Reprinted from yesterday's late edition.
They hailed the chief at the Washington Press Club Wednesday night, not with the usual ruffles and flourishes but with bi-partisan good fellowship that's called the tune since Jimmy Carter's inauguration.
It was the club's annual salute to Congress, and 1,300 members and guests, the biggest crowd in recent years, turned out to size up both a new President and some of the new faces on Capitol Hill. Among the eight featured speakers were a couple of instant stand-up comics - Rep. Barbara Mikulski (D-Md.) and Sen. Daniel P. Moynihan (D-N.Y.) - and one standup fiddler, Senate Majority Leader Robert Byrd of West Virginia.
The event was Carter's first Washington "social" appearance outside the White House, and in an evening where tradition demands that seriousness never stand in the way of a good joke, he held his own.
"I was feeling very good until they said there goes Billy's brother," he told the crowd of his walk down Pennsylvania Avenue following his swearing-in.
"The next day the mayor called to thank me for restoring faith in the city by walking in the streets unprotected and by getting my brother back to Plains."
If it didn't exactly leave 'em laughing in the aisles, it exhibited what one veteran Washington Press Club dinner-goer called "a lot of potential."
Fiddle in hand, and dressed for the occasion in shirt sleeves and galluses (suspenders in country talk), Byrd serenaded Carter with two selections, "Rye Whiskey," and "Cumberland Gap." Thunderous applause brought him back for an encore performed "especially for the President," a favorite of Carter's called "Amazing Grace." It was a side of Byrd little-known in Washington, though not unfamiliar on the campaign stump both in West Virginia and elsewhere.
But is was Mikulski of Baltimore who brought down the house by relating what it took to get her from Baltimore and ward politics to the House of Representatives, and more precisely, to the Sheraton Park Hotel Wednesday night.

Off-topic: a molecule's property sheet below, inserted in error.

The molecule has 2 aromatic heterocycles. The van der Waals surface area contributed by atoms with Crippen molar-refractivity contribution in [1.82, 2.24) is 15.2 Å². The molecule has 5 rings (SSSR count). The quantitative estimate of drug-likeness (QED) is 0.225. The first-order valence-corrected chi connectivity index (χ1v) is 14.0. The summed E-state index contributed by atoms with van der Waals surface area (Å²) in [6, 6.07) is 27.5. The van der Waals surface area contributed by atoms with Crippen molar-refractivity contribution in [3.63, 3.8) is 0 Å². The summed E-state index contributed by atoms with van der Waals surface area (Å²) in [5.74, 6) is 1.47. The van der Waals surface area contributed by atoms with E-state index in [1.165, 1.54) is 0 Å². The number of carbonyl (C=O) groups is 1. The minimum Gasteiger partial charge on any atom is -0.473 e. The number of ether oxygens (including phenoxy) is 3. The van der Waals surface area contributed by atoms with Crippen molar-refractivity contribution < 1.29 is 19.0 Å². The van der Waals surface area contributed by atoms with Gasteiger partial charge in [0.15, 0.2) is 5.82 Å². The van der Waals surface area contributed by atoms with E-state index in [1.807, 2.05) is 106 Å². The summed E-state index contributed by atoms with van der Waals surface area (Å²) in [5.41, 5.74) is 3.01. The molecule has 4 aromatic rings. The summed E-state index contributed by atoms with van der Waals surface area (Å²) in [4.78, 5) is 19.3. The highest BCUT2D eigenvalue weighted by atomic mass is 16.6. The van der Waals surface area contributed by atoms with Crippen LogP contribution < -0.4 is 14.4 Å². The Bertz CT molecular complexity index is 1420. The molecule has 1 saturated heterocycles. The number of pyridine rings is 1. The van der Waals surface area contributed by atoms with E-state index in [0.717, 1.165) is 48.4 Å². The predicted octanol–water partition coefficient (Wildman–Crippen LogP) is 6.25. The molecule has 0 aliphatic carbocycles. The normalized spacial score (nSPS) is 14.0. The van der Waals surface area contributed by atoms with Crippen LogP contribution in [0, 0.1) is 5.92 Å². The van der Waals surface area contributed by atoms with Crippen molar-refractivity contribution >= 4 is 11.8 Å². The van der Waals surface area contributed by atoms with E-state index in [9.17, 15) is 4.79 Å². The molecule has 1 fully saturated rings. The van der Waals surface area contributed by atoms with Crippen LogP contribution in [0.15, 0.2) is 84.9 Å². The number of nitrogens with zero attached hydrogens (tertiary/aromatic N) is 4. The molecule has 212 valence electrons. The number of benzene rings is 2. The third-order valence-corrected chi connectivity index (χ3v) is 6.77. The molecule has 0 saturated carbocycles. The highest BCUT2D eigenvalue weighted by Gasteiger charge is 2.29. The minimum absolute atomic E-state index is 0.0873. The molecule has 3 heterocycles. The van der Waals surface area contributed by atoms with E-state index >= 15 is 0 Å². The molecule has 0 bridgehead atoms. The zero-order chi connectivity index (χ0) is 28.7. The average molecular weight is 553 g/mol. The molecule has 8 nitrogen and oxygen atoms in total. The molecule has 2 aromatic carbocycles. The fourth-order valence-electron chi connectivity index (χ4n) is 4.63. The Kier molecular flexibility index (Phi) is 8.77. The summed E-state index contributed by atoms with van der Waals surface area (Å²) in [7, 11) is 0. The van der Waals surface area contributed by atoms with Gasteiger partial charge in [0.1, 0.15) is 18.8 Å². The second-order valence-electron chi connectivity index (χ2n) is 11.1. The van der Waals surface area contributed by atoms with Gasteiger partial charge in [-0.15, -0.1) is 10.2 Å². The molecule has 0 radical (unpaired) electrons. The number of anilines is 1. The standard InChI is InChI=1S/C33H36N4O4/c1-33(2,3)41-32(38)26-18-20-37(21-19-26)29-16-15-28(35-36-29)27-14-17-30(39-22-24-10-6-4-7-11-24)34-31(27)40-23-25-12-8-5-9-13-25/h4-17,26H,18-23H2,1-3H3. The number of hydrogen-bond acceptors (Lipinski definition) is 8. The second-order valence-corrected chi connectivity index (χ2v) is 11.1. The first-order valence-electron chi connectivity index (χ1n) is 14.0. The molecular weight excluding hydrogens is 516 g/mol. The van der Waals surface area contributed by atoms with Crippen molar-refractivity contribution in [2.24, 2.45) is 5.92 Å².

The way Mikulski told it, seven years ago she decided to be an "overnight success" despite the fact that she had no personal pollster and could only call up her uncle, "a bookie," and ask "what the guys were thinking." Driven by the need for what she calls a "national image," she said she answered Robert Strauss' call in 1972 when he was looking for unknown Democrats.
Her assignment was to bring together the warring factions, something that made her feel like a "cigarette girl on the Hindenburg."
Her role model would be Barbara Jordan, she said, and to prepare for it, "I stole from Winston Churchill's newsreels." She continued her role-burrowing up to Wednesday night's dinner. With her new $2,000 wardrobe" and slimmed down by 65 pounds, the now stream-lined Congresswoman arrived at the dinner, she said, only to hear someone gasp: "My God, it's Carl Albert in drag."
It was the evening's show stopper.
Moynihan, assuming the role of himself for the occasion, looked and talked like an Old Testament prophet and had some words of advice for the President.
"Follow the straight and narrow path between right and wrong," he told Carter, who, in his remarks later allowed as how he would.
Sen. S. I. Hayakawa (R-Calif.) had agreed to speak, but at 4 p.m. canceled out, pleading what dinner committee co-chairman Sanford Ungar said were "various excuses."
They ranged from having to stay at his Senate office to "work for the state of California" to a "prior engagement" to now knowing the "Senate rules yet and having to study them." Club officers said Hayakawa had accepted the invitation to speak two months ago. Because of the lateness of his withdrawal, a substitute was not named.
The evening's only real bomb was Wyoming Republican Malcolm Wallop, whom the crowd felt too much of a literal johnny-on-th-spot with his stag party jokes. He shared the platform with Nebraska's Sen. Edward Zorinsky, and Reps. Jim Leach of Iowa, Mary Rose Oakar of Ohio and Jim Guy Tucker of Arkansas. Presiding was WPC President Ellen Wadley of CBS News. Unlike inaugural night when they were nearly an hour ahead f schedule, Wednesday night President and Mrs. Carter arrived promptly.